A ribbon cutting ceremony and public open house will be held Monday at Tooele City’s wastewater treatment plant, which is hailed by city officials as a model facility and the first of its kind in the nation.
A phase-two expansion project was recently completed at the Tooele City Water Reclamation Facility and those improvements will be highlighted for public review at Monday’s open house.
The facility is located on 3300 N. 1200 West and was originally constructed in 2000. Since then it has gone through a series of upgrades with the most recent costing $4.5 million.
Dan Olson, wastewater superintendent at the plant, encouraged people to come and “see what the city has done with your tax dollars.”
“Any Tooele resident that wants to see how their tax dollars have been spent should come take a tour,” he said. “The mayor and the city council have a tremendous plan for this city, and the future of this city and this plant is part of that.”
The ribbon cutting will occur at 9 a.m. followed by site tours.
In addition to the tours, visitors will see a video that highlights the facility’s upgrades and expansions. They will also receive a commemorative pin after completion of the tour.
“The ribbon cutting ceremony is probably more beneficial to the community officials in attendance,” Olson said. “There is no other place like our facility in North America. With the upgrades, we no longer have to use chlorine when we treat the material that comes through, thus eliminating the potential to introduce hazardous chemicals into the environment.”
The use of chlorine was eliminated thanks to a state of the art ultraviolet green house that dries biosolids to be used for fertilizer.
Olson said that almost all of the biosolids that come into the plant are turned into Class A reusable products.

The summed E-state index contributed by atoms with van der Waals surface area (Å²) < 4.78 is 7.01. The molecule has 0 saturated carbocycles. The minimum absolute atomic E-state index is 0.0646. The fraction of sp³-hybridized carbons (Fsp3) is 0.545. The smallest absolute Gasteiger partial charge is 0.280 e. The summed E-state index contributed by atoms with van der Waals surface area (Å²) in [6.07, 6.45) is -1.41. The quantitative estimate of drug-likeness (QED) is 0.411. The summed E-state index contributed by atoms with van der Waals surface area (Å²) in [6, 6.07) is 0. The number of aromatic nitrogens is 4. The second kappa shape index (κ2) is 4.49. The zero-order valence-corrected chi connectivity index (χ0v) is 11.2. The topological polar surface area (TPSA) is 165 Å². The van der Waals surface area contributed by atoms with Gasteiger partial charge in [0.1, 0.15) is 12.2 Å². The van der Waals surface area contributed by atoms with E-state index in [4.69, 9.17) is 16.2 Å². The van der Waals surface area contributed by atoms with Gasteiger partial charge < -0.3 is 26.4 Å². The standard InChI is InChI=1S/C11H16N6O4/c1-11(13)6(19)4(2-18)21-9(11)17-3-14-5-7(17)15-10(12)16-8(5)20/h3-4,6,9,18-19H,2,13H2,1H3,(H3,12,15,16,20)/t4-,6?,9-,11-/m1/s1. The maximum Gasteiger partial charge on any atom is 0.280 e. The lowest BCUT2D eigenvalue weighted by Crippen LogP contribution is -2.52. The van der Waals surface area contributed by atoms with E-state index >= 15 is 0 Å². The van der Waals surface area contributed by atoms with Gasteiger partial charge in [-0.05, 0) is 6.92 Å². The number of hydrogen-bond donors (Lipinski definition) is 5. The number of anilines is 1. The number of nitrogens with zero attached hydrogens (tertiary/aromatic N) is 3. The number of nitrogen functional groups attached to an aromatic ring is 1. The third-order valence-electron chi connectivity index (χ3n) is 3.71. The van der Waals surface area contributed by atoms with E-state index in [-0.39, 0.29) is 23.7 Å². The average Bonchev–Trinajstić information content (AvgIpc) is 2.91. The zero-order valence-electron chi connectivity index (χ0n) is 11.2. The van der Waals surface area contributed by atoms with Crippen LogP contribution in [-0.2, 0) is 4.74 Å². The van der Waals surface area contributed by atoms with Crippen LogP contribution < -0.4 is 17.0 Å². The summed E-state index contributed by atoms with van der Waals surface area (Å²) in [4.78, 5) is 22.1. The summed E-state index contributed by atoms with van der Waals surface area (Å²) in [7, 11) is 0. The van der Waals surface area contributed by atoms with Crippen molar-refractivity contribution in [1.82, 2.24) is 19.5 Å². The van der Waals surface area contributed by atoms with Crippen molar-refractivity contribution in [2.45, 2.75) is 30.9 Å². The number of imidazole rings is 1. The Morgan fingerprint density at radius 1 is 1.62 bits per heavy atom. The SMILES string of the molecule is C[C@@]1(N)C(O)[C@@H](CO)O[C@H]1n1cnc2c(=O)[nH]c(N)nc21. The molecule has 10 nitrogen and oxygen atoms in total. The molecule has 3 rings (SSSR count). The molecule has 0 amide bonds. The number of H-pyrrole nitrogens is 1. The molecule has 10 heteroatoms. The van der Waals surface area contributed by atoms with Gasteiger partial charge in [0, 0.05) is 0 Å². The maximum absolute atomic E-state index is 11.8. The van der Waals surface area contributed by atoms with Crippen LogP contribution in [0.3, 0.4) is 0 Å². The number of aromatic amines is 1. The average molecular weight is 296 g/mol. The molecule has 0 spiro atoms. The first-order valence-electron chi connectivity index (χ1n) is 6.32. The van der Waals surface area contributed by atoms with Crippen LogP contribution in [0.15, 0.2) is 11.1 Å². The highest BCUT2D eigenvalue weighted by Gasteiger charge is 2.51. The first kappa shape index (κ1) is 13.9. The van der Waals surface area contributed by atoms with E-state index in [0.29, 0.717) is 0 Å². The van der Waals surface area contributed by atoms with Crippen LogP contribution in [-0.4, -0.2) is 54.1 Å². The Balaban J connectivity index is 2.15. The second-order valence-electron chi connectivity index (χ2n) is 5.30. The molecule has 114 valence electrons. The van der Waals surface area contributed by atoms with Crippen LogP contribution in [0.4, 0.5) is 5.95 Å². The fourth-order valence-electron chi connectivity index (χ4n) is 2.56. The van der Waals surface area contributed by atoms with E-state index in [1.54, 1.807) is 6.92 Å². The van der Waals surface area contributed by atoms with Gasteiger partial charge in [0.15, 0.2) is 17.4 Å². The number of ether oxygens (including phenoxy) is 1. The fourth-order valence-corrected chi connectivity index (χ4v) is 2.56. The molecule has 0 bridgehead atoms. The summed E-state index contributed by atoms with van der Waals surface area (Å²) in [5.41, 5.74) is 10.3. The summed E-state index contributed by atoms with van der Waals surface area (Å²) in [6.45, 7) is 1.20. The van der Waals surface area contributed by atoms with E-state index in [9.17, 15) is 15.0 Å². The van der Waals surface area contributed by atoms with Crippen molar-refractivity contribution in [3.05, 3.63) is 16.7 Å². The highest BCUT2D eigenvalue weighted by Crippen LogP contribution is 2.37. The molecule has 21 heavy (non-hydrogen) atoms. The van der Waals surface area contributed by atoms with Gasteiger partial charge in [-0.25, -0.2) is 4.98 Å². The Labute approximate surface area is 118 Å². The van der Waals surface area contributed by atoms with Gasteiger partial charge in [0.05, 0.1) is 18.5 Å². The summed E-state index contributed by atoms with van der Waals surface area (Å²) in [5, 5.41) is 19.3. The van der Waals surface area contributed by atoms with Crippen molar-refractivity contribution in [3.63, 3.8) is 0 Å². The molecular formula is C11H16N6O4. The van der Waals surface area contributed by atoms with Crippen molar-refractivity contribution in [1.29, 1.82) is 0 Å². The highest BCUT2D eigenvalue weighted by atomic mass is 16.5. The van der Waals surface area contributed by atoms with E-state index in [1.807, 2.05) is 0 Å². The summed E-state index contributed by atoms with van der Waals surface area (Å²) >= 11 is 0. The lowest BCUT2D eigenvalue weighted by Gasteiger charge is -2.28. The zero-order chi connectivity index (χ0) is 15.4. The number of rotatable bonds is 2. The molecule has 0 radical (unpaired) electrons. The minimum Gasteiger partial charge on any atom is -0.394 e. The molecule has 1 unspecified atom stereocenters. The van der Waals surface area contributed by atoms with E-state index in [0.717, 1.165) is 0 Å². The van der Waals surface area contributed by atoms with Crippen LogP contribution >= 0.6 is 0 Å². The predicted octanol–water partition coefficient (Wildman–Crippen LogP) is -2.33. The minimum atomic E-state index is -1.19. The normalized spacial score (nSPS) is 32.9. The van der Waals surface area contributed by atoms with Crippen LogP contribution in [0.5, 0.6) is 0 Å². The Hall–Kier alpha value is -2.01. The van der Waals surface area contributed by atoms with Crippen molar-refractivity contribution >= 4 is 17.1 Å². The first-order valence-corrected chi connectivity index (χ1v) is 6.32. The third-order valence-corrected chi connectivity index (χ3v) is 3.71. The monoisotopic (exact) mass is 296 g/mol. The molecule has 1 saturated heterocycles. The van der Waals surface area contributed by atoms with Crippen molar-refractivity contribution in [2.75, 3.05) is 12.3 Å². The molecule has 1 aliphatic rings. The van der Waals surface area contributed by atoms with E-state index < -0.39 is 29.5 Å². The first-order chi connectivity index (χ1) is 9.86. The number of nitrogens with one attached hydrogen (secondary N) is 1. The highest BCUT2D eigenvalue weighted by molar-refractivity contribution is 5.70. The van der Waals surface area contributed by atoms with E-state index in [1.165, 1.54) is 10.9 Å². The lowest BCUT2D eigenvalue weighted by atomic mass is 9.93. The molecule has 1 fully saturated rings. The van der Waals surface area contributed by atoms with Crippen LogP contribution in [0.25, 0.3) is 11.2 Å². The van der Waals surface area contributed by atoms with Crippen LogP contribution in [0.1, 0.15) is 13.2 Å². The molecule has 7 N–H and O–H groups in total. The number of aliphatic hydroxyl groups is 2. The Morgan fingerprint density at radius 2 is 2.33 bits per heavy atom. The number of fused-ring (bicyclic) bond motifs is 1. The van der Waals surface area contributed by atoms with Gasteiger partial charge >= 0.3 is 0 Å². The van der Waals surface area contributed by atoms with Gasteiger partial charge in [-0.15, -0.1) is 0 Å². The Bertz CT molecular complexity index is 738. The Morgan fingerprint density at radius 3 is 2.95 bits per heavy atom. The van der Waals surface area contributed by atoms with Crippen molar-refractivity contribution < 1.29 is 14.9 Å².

Jim Bolser, Tooele City community development and public works director, said the upgrades to the facility could save the city up to $100,000 a year.
“The true degree of costs savings to the city are yet to be seen,” he said. “However, when you calculate basic changes in procedure, like hauling and dumping costs that this new system almost completely eliminates, and add into that the calculable vehicle maintenance and repair costs that naturally comes with the amount of hauling and dumping we were doing prior to this system coming on line, we are going to save a substantial amount.”
He added more savings will come from the reusable water and biosolids that are produced by the system for irrigation and soil treatment purposes.
For guests who are unable to take a walking tour of the plant, a motorized vehicle will be provided. The open house will last from shortly after 9 a.m. and run until 1 p.m. with tours available throughout that time frame.
“The ribbon cutting ceremony is intended to be a fairly brief celebration of the completion of the construction project and implementation of the revolutionary system now operational at the plant,” said Bolser.
He noted, “This system utilizes technologies and reusable energies seen nowhere else in the Unites States. There are a few of these systems in place in Europe and Australia, but this is a first of its kind in this country. For this same reason, this facility and the potential it provides to the community is very exciting and the open house is intended as a welcome to anyone who wants to come see what we’re talking about.”
To reach the treatment plant, the easiest way is to travel west on Erda Way from S.R. 36 for about two miles. Turn left onto 1200 West and proceed south. The facility is about one mile south of the intersection of Erda Way and 1200 West.